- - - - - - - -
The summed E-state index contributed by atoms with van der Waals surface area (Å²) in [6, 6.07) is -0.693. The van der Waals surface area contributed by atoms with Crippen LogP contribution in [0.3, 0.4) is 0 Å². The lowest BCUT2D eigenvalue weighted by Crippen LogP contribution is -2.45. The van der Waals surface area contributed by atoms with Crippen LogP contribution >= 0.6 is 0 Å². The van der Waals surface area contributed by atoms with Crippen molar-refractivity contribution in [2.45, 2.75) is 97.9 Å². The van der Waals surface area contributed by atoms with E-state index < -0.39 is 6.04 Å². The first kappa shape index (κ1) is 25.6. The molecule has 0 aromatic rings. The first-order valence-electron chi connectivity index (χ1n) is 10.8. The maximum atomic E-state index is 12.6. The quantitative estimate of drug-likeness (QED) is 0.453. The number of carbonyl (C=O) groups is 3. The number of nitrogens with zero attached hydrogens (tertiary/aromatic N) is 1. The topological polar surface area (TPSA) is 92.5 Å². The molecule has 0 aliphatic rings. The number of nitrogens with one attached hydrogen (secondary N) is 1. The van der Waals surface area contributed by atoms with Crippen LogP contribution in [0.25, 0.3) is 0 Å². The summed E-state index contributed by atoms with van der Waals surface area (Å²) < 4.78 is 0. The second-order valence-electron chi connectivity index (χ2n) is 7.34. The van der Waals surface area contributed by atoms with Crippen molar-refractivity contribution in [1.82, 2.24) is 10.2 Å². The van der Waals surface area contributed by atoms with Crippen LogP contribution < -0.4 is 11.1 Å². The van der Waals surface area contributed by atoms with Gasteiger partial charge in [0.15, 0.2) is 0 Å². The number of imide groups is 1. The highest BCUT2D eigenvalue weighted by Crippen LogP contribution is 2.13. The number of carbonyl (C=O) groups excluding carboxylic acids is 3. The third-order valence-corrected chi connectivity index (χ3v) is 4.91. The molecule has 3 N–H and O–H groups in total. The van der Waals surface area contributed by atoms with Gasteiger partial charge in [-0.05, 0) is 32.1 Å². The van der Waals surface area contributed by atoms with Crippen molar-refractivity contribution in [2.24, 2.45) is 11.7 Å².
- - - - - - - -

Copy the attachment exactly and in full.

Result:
The summed E-state index contributed by atoms with van der Waals surface area (Å²) in [6, 6.07) is -0.693. The van der Waals surface area contributed by atoms with Crippen LogP contribution in [0.3, 0.4) is 0 Å². The lowest BCUT2D eigenvalue weighted by Crippen LogP contribution is -2.45. The van der Waals surface area contributed by atoms with Crippen LogP contribution >= 0.6 is 0 Å². The van der Waals surface area contributed by atoms with Crippen molar-refractivity contribution in [2.45, 2.75) is 97.9 Å². The van der Waals surface area contributed by atoms with E-state index < -0.39 is 6.04 Å². The first kappa shape index (κ1) is 25.6. The molecule has 0 aromatic rings. The first-order valence-electron chi connectivity index (χ1n) is 10.8. The maximum atomic E-state index is 12.6. The quantitative estimate of drug-likeness (QED) is 0.453. The number of carbonyl (C=O) groups is 3. The number of nitrogens with zero attached hydrogens (tertiary/aromatic N) is 1. The topological polar surface area (TPSA) is 92.5 Å². The molecule has 0 aliphatic rings. The number of nitrogens with one attached hydrogen (secondary N) is 1. The van der Waals surface area contributed by atoms with Crippen LogP contribution in [0.25, 0.3) is 0 Å². The summed E-state index contributed by atoms with van der Waals surface area (Å²) < 4.78 is 0. The second-order valence-electron chi connectivity index (χ2n) is 7.34. The van der Waals surface area contributed by atoms with Crippen molar-refractivity contribution in [1.82, 2.24) is 10.2 Å². The van der Waals surface area contributed by atoms with Crippen LogP contribution < -0.4 is 11.1 Å². The van der Waals surface area contributed by atoms with Gasteiger partial charge in [0.15, 0.2) is 0 Å². The number of imide groups is 1. The highest BCUT2D eigenvalue weighted by Crippen LogP contribution is 2.13. The number of carbonyl (C=O) groups excluding carboxylic acids is 3. The third-order valence-corrected chi connectivity index (χ3v) is 4.91. The molecule has 3 N–H and O–H groups in total. The van der Waals surface area contributed by atoms with Gasteiger partial charge in [-0.05, 0) is 32.1 Å². The van der Waals surface area contributed by atoms with Crippen molar-refractivity contribution in [2.24, 2.45) is 11.7 Å².